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    Quote Originally Posted by woodchuckNJ View Post
    For ABS plastic I use MEK Methyl Ethyl Ketone, a slight amount fuses the parts together.
    I will see about that. Isn't that liquid sold in 1 gallon cans in the paint aisle?

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    I used some Weld-On #16 that was over 25 years old. The setup time was long enough to get everything lined up. All this for a HP line printer paper movement part.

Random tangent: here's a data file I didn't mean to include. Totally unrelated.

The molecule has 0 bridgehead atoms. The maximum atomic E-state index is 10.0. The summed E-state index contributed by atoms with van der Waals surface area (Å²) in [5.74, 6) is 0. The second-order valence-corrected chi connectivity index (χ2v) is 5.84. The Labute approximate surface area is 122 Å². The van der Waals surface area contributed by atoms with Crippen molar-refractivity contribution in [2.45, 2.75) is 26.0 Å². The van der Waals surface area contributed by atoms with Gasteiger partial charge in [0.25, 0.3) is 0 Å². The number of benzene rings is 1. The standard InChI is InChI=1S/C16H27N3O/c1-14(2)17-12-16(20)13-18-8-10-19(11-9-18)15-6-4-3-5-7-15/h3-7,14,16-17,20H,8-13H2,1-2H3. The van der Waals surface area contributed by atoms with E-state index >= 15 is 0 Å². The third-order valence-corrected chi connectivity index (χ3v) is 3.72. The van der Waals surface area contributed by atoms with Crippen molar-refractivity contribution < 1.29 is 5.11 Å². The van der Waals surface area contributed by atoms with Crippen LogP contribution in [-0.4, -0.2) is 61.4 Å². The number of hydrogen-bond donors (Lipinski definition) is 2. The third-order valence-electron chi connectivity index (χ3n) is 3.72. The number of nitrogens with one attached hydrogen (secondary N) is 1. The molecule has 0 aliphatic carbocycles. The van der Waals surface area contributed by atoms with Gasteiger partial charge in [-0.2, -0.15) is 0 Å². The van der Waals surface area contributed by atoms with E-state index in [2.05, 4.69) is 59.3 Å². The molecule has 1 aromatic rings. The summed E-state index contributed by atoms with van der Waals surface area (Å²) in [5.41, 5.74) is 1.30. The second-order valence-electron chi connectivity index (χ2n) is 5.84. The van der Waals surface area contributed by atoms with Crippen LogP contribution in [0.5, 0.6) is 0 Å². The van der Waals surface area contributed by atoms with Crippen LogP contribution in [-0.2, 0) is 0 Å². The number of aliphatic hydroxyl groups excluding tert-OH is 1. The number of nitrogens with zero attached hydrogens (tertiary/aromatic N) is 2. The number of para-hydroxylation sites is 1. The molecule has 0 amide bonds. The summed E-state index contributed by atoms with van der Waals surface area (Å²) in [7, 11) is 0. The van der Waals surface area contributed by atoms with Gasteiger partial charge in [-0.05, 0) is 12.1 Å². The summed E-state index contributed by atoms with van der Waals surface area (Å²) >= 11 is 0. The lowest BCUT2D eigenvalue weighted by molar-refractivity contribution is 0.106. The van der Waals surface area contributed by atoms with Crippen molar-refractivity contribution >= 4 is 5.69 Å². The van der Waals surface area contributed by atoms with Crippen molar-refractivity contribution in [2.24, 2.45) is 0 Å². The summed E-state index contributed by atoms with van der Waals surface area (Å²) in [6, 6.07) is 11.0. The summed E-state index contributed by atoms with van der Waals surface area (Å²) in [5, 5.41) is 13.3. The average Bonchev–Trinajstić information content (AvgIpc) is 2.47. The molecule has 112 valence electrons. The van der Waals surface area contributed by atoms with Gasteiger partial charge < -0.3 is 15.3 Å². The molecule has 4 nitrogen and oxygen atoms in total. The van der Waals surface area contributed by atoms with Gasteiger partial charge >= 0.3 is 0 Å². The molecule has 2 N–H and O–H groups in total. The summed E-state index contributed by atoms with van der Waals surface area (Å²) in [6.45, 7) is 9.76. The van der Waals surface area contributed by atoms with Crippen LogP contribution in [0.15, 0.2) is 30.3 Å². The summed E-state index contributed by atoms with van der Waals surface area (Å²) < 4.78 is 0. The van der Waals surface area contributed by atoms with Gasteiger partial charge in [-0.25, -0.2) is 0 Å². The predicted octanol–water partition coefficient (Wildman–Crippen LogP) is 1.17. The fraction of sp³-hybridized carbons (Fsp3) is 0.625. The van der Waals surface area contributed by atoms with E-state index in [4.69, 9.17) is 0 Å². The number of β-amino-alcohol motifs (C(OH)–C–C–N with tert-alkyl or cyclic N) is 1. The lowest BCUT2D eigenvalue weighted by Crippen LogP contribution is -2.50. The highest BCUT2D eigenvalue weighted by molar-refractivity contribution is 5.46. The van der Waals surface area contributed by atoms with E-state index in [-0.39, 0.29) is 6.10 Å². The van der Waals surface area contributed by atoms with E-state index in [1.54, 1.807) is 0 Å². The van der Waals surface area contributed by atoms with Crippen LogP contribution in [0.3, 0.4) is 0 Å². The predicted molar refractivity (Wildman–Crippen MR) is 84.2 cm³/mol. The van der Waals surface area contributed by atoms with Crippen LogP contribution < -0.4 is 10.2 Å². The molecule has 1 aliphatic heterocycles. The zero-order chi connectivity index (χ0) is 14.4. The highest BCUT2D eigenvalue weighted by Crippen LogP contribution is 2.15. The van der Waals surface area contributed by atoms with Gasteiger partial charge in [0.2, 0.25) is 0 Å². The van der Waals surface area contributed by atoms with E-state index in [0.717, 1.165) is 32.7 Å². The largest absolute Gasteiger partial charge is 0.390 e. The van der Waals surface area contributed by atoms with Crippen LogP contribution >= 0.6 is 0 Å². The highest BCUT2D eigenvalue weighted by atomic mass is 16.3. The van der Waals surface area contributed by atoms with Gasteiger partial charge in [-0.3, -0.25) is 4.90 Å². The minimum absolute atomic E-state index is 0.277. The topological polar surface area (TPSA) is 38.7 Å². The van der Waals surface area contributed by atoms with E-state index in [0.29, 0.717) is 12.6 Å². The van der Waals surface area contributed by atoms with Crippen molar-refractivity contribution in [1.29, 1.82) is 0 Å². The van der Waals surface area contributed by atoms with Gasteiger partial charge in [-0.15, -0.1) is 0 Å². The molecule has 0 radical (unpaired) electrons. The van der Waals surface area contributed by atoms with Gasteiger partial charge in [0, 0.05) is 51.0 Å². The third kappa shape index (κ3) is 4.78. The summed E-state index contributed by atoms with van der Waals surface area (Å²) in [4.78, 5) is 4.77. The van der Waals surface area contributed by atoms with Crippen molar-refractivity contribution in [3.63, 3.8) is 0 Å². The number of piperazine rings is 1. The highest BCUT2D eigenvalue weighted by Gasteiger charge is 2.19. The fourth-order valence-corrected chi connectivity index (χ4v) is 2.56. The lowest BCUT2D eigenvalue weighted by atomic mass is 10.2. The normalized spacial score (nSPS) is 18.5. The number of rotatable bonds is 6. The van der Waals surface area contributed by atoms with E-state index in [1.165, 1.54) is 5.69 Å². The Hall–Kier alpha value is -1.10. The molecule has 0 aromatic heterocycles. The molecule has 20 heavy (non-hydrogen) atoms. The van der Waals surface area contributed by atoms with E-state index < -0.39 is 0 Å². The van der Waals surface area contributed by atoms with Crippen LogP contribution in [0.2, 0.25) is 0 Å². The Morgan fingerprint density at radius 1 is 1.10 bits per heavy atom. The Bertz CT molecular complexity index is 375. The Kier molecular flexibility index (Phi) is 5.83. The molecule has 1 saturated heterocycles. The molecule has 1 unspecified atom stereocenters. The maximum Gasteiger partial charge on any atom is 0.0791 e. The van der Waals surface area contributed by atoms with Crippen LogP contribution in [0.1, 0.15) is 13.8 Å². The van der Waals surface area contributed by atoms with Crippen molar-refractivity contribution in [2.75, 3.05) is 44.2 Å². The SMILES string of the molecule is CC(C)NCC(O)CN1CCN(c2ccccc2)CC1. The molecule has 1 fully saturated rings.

It could have been designed stronger but it wasn't. It's a 22" x 22" foot print and 20" tall. Holds two 500 paper reams and I use it to print manuals and books.
    Makes me think about all the good equipment that gets scrapped just because of a poorly designed point in a inexpensive part.

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    Quote Originally Posted by rons View Post
    I will see about that. Isn't that liquid sold in 1 gallon cans in the paint aisle?

    it's available in quarts.
    I use a squeeze bottle with a needle to deliver small amounts of mek on the seams.
    The platic is assembled first and the needle run along the edge of the seem.
    it's fused in seconds..


    I learned this long ago from a friend who owned a plastic injection mold business.